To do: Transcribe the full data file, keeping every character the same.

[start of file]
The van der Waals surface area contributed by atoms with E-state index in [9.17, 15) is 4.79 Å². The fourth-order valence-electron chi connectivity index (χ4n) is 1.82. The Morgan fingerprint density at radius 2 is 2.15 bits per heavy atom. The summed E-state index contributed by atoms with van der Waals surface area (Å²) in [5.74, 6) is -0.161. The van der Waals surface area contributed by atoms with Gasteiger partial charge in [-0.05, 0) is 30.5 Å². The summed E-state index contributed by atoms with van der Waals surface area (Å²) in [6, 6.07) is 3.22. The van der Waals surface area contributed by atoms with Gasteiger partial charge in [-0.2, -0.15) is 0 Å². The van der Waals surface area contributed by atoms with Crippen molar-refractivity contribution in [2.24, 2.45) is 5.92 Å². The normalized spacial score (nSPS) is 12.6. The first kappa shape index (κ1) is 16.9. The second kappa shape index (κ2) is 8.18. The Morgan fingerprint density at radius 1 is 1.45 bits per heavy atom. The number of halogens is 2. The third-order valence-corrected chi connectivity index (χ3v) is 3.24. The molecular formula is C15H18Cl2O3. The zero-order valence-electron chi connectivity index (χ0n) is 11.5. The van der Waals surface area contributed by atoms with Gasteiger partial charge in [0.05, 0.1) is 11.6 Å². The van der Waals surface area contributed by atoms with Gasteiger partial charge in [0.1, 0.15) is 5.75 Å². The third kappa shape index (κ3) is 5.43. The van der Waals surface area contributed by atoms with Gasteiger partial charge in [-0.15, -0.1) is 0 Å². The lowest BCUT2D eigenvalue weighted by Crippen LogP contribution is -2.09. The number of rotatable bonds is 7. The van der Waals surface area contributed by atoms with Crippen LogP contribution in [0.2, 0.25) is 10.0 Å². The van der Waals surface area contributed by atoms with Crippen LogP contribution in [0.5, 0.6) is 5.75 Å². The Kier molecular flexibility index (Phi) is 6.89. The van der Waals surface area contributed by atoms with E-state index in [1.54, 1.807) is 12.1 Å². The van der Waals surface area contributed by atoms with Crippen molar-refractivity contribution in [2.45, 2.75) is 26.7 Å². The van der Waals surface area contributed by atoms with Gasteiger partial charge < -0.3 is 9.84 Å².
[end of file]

The van der Waals surface area contributed by atoms with E-state index in [9.17, 15) is 4.79 Å². The fourth-order valence-electron chi connectivity index (χ4n) is 1.82. The Morgan fingerprint density at radius 2 is 2.15 bits per heavy atom. The summed E-state index contributed by atoms with van der Waals surface area (Å²) in [5.74, 6) is -0.161. The van der Waals surface area contributed by atoms with Gasteiger partial charge in [-0.05, 0) is 30.5 Å². The summed E-state index contributed by atoms with van der Waals surface area (Å²) in [6, 6.07) is 3.22. The van der Waals surface area contributed by atoms with Gasteiger partial charge in [-0.2, -0.15) is 0 Å². The van der Waals surface area contributed by atoms with Crippen molar-refractivity contribution in [2.24, 2.45) is 5.92 Å². The normalized spacial score (nSPS) is 12.6. The first kappa shape index (κ1) is 16.9. The second kappa shape index (κ2) is 8.18. The Morgan fingerprint density at radius 1 is 1.45 bits per heavy atom. The number of halogens is 2. The third-order valence-corrected chi connectivity index (χ3v) is 3.24. The molecular formula is C15H18Cl2O3. The zero-order valence-electron chi connectivity index (χ0n) is 11.5. The van der Waals surface area contributed by atoms with Gasteiger partial charge in [0.05, 0.1) is 11.6 Å². The van der Waals surface area contributed by atoms with Gasteiger partial charge in [0.1, 0.15) is 5.75 Å². The third kappa shape index (κ3) is 5.43. The van der Waals surface area contributed by atoms with Gasteiger partial charge in [-0.15, -0.1) is 0 Å². The lowest BCUT2D eigenvalue weighted by Crippen LogP contribution is -2.09. The number of rotatable bonds is 7. The van der Waals surface area contributed by atoms with Crippen LogP contribution in [0.2, 0.25) is 10.0 Å². The van der Waals surface area contributed by atoms with Crippen LogP contribution in [0.5, 0.6) is 5.75 Å². The Kier molecular flexibility index (Phi) is 6.89. The van der Waals surface area contributed by atoms with E-state index in [1.54, 1.807) is 12.1 Å². The van der Waals surface area contributed by atoms with Crippen molar-refractivity contribution in [2.45, 2.75) is 26.7 Å². The van der Waals surface area contributed by atoms with Gasteiger partial charge < -0.3 is 9.84 Å².